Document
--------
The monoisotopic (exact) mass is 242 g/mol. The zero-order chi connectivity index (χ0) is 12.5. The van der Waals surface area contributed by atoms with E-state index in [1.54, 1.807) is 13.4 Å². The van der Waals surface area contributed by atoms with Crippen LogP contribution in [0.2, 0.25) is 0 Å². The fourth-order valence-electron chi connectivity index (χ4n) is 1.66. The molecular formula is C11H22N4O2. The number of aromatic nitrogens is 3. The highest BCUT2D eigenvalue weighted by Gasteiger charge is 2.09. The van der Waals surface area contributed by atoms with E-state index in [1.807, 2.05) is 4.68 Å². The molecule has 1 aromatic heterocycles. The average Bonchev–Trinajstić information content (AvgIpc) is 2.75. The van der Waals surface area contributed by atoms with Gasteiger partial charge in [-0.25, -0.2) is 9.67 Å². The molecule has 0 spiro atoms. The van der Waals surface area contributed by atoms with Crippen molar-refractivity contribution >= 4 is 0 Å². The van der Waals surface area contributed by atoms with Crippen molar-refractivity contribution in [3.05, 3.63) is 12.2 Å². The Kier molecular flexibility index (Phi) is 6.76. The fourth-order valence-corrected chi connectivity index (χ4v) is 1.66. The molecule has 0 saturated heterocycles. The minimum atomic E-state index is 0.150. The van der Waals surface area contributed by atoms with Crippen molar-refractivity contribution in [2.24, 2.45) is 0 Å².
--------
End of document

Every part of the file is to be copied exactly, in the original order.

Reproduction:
The monoisotopic (exact) mass is 242 g/mol. The zero-order chi connectivity index (χ0) is 12.5. The van der Waals surface area contributed by atoms with E-state index in [1.54, 1.807) is 13.4 Å². The van der Waals surface area contributed by atoms with Crippen LogP contribution in [0.2, 0.25) is 0 Å². The fourth-order valence-electron chi connectivity index (χ4n) is 1.66. The molecular formula is C11H22N4O2. The number of aromatic nitrogens is 3. The highest BCUT2D eigenvalue weighted by Gasteiger charge is 2.09. The van der Waals surface area contributed by atoms with E-state index in [1.807, 2.05) is 4.68 Å². The molecule has 1 aromatic heterocycles. The average Bonchev–Trinajstić information content (AvgIpc) is 2.75. The van der Waals surface area contributed by atoms with Gasteiger partial charge in [-0.25, -0.2) is 9.67 Å². The molecule has 0 spiro atoms. The van der Waals surface area contributed by atoms with Crippen molar-refractivity contribution >= 4 is 0 Å². The van der Waals surface area contributed by atoms with Crippen molar-refractivity contribution in [3.05, 3.63) is 12.2 Å². The Kier molecular flexibility index (Phi) is 6.76. The fourth-order valence-corrected chi connectivity index (χ4v) is 1.66. The molecule has 0 saturated heterocycles. The minimum atomic E-state index is 0.150. The van der Waals surface area contributed by atoms with Crippen molar-refractivity contribution in [2.24, 2.45) is 0 Å².